THE Queen has only made a special address to the nation four times before tonight’s coronavirus speech.
Her reassuring message of hope on the coronavirus crisis is one of a handful of occasions – apart from her annual Christmas broadcast – when she has spoken directly to her subjects.
The Queen’s televised address to the nation amid the coronavirus pandemic is only the fourth of her 68-year-reign during times of national crisis and grief.
While she broadcasts a recorded message each year on Christmas Day, special addresses from the monarch in troubled periods are rare.
There have been three previous speeches broadcast – after the Queen Mother’s death in 2002, ahead of Diana, Princess of Wales’s funeral in 1997 and about the First Gulf War in 1991.
Amid celebratory times, the Queen made a televised address to mark her Diamond Jubilee in 2012.
Her latest speech reflects that the nation “may have more still to endure”, but also shows optimism with the words “we will overcome it”.
Her Majesty evoked wartime memories yesterday, telling Brits: “We should take comfort that while we may have more still to endure, better days will return: we will be with our friends again; we will be with our families again; we will meet again. But for now, I send my thanks and warmest good wishes to you all.”
She spoke of her first ever address with her sister, Princess Margaret when they gave out a message of hope to evacuees separated from their families in an unprecedented time of war.
Queen Elizabeth reminded Brits that while separation and self-isolation may not always be easy, “now, such as then, we know deep down that it is the right thing to do.”
Here we take a look back at the four historic addresses the Queen made during strange, tragic, unprecedented and jollier times:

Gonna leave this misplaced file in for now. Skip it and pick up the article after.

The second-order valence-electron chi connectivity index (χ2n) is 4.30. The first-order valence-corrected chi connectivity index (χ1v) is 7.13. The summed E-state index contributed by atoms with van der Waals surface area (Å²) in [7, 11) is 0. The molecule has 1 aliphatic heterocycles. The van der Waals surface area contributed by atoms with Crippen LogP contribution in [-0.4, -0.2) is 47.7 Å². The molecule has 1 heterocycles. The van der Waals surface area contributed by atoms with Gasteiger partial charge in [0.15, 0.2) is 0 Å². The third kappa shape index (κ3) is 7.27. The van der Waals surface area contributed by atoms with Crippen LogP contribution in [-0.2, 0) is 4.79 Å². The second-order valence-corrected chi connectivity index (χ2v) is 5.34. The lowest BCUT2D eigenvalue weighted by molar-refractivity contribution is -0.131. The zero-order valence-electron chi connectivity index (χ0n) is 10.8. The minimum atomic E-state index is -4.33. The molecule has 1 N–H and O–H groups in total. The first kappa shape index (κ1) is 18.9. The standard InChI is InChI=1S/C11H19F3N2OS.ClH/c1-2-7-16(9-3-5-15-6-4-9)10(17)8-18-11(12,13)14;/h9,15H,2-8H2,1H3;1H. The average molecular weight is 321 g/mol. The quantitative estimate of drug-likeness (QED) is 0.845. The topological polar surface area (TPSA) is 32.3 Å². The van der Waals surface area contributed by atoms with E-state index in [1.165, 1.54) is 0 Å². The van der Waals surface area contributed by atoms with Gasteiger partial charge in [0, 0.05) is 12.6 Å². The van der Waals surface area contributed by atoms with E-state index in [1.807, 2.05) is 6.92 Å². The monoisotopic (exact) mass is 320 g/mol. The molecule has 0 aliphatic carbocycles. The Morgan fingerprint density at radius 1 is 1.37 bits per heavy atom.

Queen’s address on the Gulf War, February 1991
Speaking to the nation at the outbreak of the war in Iraq, the Queen told how she hoped the nation would pray for “swift” success.
She spoke of Britain’s pride in their armed forces, adding: “May the true reward of their courage be granted, a just and lasting peace.”
Queen’s address after the death of Princess Diana, September 1997
In the late nineties the Queen took to the airwaves to share the tragic news of her former daughter-in-law’s death.
A sea of flowers was left at the gates of Diana’s London home, Kensington Palace, by shocked members of the public, but the flag pole at Buckingham Palace remained bare, as was the protocol, because the Queen was away in Scotland.
A rare palace statement was released telling of the royal family’s hurt at suggestions they were untouched by the tragedy.
The Queen had been due to pre-record her message, but in an unprecedented move for a royal broadcast of this kind, it was decided she should deliver it live.
She spoke after returning from Balmoral where she had been with William and Harry.
She said she was speaking “from the heart” as “your Queen and as a grandmother” and called Diana and “exceptional” human being.
She described the much-loved Princess’s funeral as an opportunity to “show to the whole world the British nation united in grief and respect”.
Queen’s address after the death of the Queen Mother, April 2002
Back in April 2002 the Queen addressed the nation following the death of her “beloved mother,” who died aged 101.
Eighteen years ago on the eve of her mother’s funeral, the Queen thanked the country for their support and the “love and honour” shown to the Queen Mother.
Dressed in black, the Queen added: “I count myself fortunate that my mother was blessed with a long and happy life.
“She had an infectious zest for living, and this remained with her until the very end.”
She described her mum’s lifetime as: “A century for this country and the Commonwealth, not without its trials and sorrow, but also one of extraordinary progress, full of examples of courage and service, as well as fun and laughter”.
Queen’s Diamond Jubilee message, June 2012
On the 60th anniversary of her succession to the throne, the Queen thanked the nation for their hand in the celebrations.
She said she was “deeply touched” by Brit’s celebrations.
She told the UK she hopes the memories of parties held in her honor will “brighten lives for many years to come”.